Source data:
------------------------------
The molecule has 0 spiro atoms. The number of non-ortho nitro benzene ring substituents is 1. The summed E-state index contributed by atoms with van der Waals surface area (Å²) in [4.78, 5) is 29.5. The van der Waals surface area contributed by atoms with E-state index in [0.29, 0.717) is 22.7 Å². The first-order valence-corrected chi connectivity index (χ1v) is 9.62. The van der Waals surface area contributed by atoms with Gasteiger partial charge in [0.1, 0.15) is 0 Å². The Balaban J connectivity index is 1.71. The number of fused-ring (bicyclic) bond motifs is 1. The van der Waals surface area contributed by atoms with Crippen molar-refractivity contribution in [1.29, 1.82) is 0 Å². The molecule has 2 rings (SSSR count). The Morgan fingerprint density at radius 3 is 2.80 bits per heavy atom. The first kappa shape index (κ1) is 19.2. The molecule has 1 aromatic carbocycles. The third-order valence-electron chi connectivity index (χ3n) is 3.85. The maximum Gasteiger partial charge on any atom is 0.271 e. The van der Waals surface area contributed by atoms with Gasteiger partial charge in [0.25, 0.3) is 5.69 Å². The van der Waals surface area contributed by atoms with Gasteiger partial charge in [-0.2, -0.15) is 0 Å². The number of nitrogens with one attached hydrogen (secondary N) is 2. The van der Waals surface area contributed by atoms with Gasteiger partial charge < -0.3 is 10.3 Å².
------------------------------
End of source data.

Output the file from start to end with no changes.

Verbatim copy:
The molecule has 0 spiro atoms. The number of non-ortho nitro benzene ring substituents is 1. The summed E-state index contributed by atoms with van der Waals surface area (Å²) in [4.78, 5) is 29.5. The van der Waals surface area contributed by atoms with E-state index in [0.29, 0.717) is 22.7 Å². The first-order valence-corrected chi connectivity index (χ1v) is 9.62. The van der Waals surface area contributed by atoms with Gasteiger partial charge in [0.1, 0.15) is 0 Å². The Balaban J connectivity index is 1.71. The number of fused-ring (bicyclic) bond motifs is 1. The van der Waals surface area contributed by atoms with Crippen molar-refractivity contribution in [1.29, 1.82) is 0 Å². The molecule has 2 rings (SSSR count). The Morgan fingerprint density at radius 3 is 2.80 bits per heavy atom. The first kappa shape index (κ1) is 19.2. The molecule has 1 aromatic carbocycles. The third-order valence-electron chi connectivity index (χ3n) is 3.85. The maximum Gasteiger partial charge on any atom is 0.271 e. The van der Waals surface area contributed by atoms with Gasteiger partial charge in [0.25, 0.3) is 5.69 Å². The van der Waals surface area contributed by atoms with Gasteiger partial charge in [-0.2, -0.15) is 0 Å². The number of nitrogens with one attached hydrogen (secondary N) is 2. The van der Waals surface area contributed by atoms with Gasteiger partial charge < -0.3 is 10.3 Å².